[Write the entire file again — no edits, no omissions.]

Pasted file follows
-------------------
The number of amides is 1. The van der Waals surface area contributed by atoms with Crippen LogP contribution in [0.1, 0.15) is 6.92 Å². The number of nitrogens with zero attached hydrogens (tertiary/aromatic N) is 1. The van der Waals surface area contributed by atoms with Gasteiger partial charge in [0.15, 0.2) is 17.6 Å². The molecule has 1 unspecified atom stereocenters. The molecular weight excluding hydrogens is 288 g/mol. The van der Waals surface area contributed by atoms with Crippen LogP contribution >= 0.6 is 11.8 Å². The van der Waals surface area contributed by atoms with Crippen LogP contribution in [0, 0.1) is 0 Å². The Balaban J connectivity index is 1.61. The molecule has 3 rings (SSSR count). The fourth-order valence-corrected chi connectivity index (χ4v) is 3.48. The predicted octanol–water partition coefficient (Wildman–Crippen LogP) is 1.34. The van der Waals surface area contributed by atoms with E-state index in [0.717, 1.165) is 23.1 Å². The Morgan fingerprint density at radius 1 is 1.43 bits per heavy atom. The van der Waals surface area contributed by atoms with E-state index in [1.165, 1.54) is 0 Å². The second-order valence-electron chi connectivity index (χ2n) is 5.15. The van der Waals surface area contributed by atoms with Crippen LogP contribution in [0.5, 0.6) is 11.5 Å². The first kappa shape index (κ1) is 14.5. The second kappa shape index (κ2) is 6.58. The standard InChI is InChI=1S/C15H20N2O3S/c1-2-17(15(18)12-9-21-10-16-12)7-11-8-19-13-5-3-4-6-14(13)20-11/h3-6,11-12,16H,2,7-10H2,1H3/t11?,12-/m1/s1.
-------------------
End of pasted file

The number of amides is 1. The van der Waals surface area contributed by atoms with Crippen LogP contribution in [0.1, 0.15) is 6.92 Å². The number of nitrogens with zero attached hydrogens (tertiary/aromatic N) is 1. The van der Waals surface area contributed by atoms with Gasteiger partial charge in [0.15, 0.2) is 17.6 Å². The molecule has 1 unspecified atom stereocenters. The molecular weight excluding hydrogens is 288 g/mol. The van der Waals surface area contributed by atoms with Crippen LogP contribution >= 0.6 is 11.8 Å². The van der Waals surface area contributed by atoms with Crippen LogP contribution in [0, 0.1) is 0 Å². The Balaban J connectivity index is 1.61. The molecule has 3 rings (SSSR count). The fourth-order valence-corrected chi connectivity index (χ4v) is 3.48. The predicted octanol–water partition coefficient (Wildman–Crippen LogP) is 1.34. The van der Waals surface area contributed by atoms with E-state index in [0.717, 1.165) is 23.1 Å². The Morgan fingerprint density at radius 1 is 1.43 bits per heavy atom. The van der Waals surface area contributed by atoms with E-state index in [1.165, 1.54) is 0 Å². The second-order valence-electron chi connectivity index (χ2n) is 5.15. The van der Waals surface area contributed by atoms with Crippen LogP contribution in [0.5, 0.6) is 11.5 Å². The first kappa shape index (κ1) is 14.5. The second kappa shape index (κ2) is 6.58. The standard InChI is InChI=1S/C15H20N2O3S/c1-2-17(15(18)12-9-21-10-16-12)7-11-8-19-13-5-3-4-6-14(13)20-11/h3-6,11-12,16H,2,7-10H2,1H3/t11?,12-/m1/s1.